There is a certain sort of relationship
that is alternately passionate, fiery and painfully unfulfilling，
时而激情四射 时而炙烈如火 时而忧愁苦闷
and that tends to puzzle both outsiders and its participants;
a relationship between one person who is,
as psychologists put it, anxiously attached
and another who is avoidantly attached.
There is, in such couplings, a constant game of push and pull.
The anxiously attached party typically complains more or less loudly
that their partner is not responsive enough:
they accuse them of being emotionally distant, withholding, cold
指责他们在心理上疏远 压抑 冷漠
and perhaps physically uninterested too.
The avoidant lover, for their part, stays relatively quiet
but in their more fed-up moments,
complains that the anxious party is far too demanding,
possibly ‘mad’ and, as they put it pejoratively, ‘needy’.
One person seems to want far too much,
The unhappiness unfolds in a cycle.
At the start,
but, in time, also growing frustration.
The dissatisfaction grows ever more intense
until, eventually one day, fed up with so much seeming rejection,
the anxious partner overcomes their fears,
decides they need something better
and tells their lover that they’re off.
At which point, the avoidant party undergoes a complete sea change.
Their greatest fear, that of being engulfed in love,
disappears at a stroke
and reveals something that is normally utterly submerged in their character:
a fear of being abandoned.
Wholly liberated from the threat of being engulfed
(the anxious one may by now have packed their bags),
the avoidant one gives free reign to all their reserves of pent upromanticism and ardour
which feel utterly safe to bring out,
now that there seems so little danger of reciprocation.
Despite their fury, the anxious person
hears the honeyed words and forthright promises,
and – after some initial doubts – can’t help but be won over.
The formerly distant partner appears to have become, in the nick of time,
as they’d always wanted them to be, a warm soul.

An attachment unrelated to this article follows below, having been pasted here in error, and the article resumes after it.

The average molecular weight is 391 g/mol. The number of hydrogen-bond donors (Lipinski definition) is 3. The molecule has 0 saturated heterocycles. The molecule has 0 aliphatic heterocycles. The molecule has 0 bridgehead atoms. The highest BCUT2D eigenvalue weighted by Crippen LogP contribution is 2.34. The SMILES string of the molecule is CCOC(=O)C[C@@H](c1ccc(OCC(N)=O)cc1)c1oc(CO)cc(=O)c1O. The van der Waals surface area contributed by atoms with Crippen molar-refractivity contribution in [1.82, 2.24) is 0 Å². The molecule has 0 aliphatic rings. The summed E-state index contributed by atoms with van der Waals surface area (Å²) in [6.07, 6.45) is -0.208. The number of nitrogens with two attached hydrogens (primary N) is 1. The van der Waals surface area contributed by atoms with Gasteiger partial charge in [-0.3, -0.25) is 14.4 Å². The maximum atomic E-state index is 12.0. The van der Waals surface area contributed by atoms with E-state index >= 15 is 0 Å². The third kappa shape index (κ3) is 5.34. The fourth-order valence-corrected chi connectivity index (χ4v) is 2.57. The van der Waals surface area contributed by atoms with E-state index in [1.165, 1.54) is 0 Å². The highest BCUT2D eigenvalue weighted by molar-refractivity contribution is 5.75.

There is no reason not to return:
after all, it’s not that they didn’t love this person,
it was the feeling they weren’t loved back
For a time, there is bliss
and it seems that the couple are headed for long-term happiness.
– Liberated from their anxiety around engulfment,
the avoidant partner gives free expression to love;
liberated from their fear of abandonment,
the anxious one is left feeling secure and trusting.
But soon enough the problems return.
Things become, as it were, too nice for the avoidant partner.
It seems the anxious one isn’t going to leave them any more,
they’re just going to stick around and seek ever greater closeness
– and so the old fear of engulfment returns.
They have no option but to start to pull away again and get distant,
他们别无选择 只得开始拉开距离 变得疏远
which gradually proves intolerable once again to the anxious partner.
Within weeks or months, the pair are back in the same situation.
Fierce arguments return: the words “needy” and “cold” are once more in circulation.
又开始激烈地争吵：“黏人” “冷漠” 这种字眼重新浮现
It’s time for another crisis and another threat of departure.
It may go on like this for years, or a lifetime…
From the outside, it is almost funny.
From the inside, simply hellish.
There are a few ways out:
the avoidant party can realise, and learn to tolerate their fear of engulfment.
The anxious party can grow conscious of their unnatural pull towards unfulfilling people,
refuse to go back after a crisis
and seek a future with more secure and reassuring sorts.
Or, yet, more hopefully for the couple,
both partners could acquire the vocabulary of attachment theory.
They could come to observe their repetitions,
gain some insight into aspects of their childhoods that drive them on
and learn not to act out their compulsions.
They can learn the games they are unconsciously playing,
and then, to the relief of all who care for them
and to the redemption of their relationship,
they can refuse to play them any longer.
Our book Sorrows of Love helps us all handle the inevitabel sorrows of love.
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There is a certain sort of relationship